Financial Cramming: Six Tips on Managing Debt

Beth Kobliner is a personal finance commentator, journalist, and the author of the New York Times bestseller Get a Financial Life. She’s currently writing a new book for parents, Make Your Kids a Money Genius (Even If You’re Not). Beth was recently appointed by President Obama to the President’s Advisory Council on Financial Capability for Young Americans, a new bipartisan committee dedicated to increasing the financial know-how of kids of all ages and economic backgrounds. As a member of the last Council, she spearheaded the creation of the national initiative Money as You Grow.

OnlineShopping_CreditCard_400Carrying any type of debt can be hazardous to your long-term financial health. Here are six quick tips for dealing with debt, from Get a Financial Life by Beth Kobliner.

  • Take any savings you have and pay off your high-rate credit card debt. Paying off a balance on a credit card that charges 14% is the equivalent of earning more than 14% interest on your money after taxes. This is the best investment you can make.
  • If you have a decent credit history and you can’t pay off your high-rate credit card debt immediately, try to get a low-rate credit card and transfer your debt to it. You can find listing of low-rate cards on sites like www.credit.com, www.cardtrak.com, and www.lowcards.com.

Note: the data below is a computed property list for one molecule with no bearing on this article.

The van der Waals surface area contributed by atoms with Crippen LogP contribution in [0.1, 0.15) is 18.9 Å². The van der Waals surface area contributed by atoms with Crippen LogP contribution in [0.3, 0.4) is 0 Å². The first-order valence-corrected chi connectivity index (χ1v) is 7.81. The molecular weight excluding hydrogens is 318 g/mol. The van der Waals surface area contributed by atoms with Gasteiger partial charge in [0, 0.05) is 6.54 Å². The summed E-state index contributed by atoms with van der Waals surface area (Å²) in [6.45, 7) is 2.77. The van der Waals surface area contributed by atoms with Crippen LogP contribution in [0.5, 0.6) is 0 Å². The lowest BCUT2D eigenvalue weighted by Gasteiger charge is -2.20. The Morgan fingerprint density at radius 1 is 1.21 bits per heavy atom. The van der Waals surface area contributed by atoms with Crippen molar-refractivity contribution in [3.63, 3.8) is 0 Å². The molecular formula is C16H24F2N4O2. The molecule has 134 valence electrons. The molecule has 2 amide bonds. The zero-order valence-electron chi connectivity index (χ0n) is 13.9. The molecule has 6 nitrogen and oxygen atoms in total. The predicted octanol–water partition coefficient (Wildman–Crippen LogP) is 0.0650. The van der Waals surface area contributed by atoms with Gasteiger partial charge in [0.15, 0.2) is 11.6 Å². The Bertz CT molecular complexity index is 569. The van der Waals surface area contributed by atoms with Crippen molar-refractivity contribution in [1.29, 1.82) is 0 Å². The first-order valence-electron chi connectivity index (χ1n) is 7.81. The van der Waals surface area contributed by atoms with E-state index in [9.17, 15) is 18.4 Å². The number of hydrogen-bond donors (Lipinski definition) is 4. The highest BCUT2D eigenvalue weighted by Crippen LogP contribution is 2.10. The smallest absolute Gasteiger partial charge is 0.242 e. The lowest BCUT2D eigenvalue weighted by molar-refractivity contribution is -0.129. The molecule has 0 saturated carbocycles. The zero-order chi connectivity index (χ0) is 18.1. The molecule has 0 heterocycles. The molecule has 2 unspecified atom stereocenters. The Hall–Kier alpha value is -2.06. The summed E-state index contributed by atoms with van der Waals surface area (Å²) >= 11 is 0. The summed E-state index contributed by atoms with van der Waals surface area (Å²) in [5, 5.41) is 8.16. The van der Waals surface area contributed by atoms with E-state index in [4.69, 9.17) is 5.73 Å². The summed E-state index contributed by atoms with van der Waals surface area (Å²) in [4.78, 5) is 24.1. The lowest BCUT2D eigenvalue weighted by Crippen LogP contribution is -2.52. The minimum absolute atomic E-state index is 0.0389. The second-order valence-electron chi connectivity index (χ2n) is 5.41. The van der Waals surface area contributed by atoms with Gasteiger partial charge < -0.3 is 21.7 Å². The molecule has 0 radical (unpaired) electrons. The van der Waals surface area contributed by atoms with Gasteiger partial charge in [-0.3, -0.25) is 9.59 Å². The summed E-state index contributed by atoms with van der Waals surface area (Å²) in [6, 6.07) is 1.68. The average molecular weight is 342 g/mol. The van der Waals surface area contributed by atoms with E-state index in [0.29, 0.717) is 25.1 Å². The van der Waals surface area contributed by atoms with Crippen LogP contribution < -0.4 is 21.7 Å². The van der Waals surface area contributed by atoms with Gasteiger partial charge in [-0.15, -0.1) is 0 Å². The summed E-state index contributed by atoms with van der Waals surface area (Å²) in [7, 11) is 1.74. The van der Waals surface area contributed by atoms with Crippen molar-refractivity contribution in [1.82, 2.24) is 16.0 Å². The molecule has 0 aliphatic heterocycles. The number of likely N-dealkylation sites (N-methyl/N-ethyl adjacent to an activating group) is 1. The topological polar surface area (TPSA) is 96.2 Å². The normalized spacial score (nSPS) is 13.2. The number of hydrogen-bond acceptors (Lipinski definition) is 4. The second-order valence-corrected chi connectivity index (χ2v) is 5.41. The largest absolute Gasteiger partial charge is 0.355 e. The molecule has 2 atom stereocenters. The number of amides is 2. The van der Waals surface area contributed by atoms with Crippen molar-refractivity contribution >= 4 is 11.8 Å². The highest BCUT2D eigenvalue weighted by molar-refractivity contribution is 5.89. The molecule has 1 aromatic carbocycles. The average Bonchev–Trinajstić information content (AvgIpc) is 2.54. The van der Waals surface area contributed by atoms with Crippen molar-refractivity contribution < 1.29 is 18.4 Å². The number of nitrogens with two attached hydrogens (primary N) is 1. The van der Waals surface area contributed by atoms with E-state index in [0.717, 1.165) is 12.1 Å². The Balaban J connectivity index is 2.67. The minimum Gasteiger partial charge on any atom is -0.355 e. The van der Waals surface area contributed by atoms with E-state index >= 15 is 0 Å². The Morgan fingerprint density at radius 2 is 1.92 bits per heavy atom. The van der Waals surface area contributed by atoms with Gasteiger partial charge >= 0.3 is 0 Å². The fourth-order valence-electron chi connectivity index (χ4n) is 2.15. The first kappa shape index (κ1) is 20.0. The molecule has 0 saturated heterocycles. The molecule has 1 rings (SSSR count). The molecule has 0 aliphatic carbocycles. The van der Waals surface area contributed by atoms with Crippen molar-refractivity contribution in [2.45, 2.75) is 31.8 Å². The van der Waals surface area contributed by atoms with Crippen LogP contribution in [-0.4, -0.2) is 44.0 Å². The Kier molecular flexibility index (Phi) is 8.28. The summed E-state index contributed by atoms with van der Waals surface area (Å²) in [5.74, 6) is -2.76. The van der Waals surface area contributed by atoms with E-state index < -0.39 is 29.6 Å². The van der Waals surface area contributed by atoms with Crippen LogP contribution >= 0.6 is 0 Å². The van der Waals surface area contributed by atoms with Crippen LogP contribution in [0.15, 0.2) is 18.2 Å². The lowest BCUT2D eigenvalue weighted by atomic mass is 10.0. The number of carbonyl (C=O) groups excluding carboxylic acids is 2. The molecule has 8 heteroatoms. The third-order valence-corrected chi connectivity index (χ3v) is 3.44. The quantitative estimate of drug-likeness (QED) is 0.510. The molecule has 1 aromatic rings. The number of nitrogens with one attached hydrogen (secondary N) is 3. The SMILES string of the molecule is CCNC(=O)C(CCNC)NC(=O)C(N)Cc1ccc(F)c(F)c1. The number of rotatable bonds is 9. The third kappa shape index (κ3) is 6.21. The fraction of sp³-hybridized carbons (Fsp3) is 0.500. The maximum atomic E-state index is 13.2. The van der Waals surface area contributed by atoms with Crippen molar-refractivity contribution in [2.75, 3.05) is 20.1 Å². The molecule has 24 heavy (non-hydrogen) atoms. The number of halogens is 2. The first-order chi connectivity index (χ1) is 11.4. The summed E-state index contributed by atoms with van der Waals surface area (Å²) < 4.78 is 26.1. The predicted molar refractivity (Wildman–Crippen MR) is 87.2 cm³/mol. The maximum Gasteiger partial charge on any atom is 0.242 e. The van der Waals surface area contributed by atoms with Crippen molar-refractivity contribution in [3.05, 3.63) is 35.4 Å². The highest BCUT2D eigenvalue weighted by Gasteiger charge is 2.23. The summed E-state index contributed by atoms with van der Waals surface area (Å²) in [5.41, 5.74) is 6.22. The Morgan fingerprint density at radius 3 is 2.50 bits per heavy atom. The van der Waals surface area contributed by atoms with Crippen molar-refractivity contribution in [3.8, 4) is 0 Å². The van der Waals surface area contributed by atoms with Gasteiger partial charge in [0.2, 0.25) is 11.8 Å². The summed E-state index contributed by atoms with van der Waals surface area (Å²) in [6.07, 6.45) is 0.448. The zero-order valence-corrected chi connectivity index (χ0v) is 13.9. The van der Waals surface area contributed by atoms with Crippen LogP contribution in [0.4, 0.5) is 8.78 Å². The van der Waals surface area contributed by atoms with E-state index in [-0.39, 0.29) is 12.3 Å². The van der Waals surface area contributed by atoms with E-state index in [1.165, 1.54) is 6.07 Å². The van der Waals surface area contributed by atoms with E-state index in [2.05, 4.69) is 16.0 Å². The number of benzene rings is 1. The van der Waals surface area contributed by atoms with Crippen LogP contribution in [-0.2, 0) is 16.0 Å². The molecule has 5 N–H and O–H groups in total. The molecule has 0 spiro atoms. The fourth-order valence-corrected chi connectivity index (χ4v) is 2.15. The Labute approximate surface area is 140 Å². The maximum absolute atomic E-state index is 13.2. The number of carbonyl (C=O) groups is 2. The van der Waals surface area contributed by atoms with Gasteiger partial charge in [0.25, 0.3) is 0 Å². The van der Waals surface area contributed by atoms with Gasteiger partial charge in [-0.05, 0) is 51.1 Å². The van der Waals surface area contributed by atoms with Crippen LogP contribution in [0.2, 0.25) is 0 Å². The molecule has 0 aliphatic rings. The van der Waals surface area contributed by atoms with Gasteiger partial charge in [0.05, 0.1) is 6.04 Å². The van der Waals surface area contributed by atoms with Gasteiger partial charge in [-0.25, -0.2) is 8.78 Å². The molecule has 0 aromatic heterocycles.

• If you’re having trouble paying off your student loans, speak with your loan servicer to find a repayment plan that works better for you.
  • Before you visit a car dealership, shop around to get an idea of current auto loan rates and car pricing information. Then, once you find the car you want, negotiate an exact price for a car with the dealer before you discuss the financing he has to offer.
  • If you own a home, think twice before taking out a home equity line in order to pay off the loans you’re refinancing.
  • Get free copies of your credit reports from www.annualcreditreport.com (877-322-8228) and buy your credit scores from www.myfico.com. If you’ve been a victim of identity theft, call the credit bureaus’ fraud department to have a fraud alert placed on your file.
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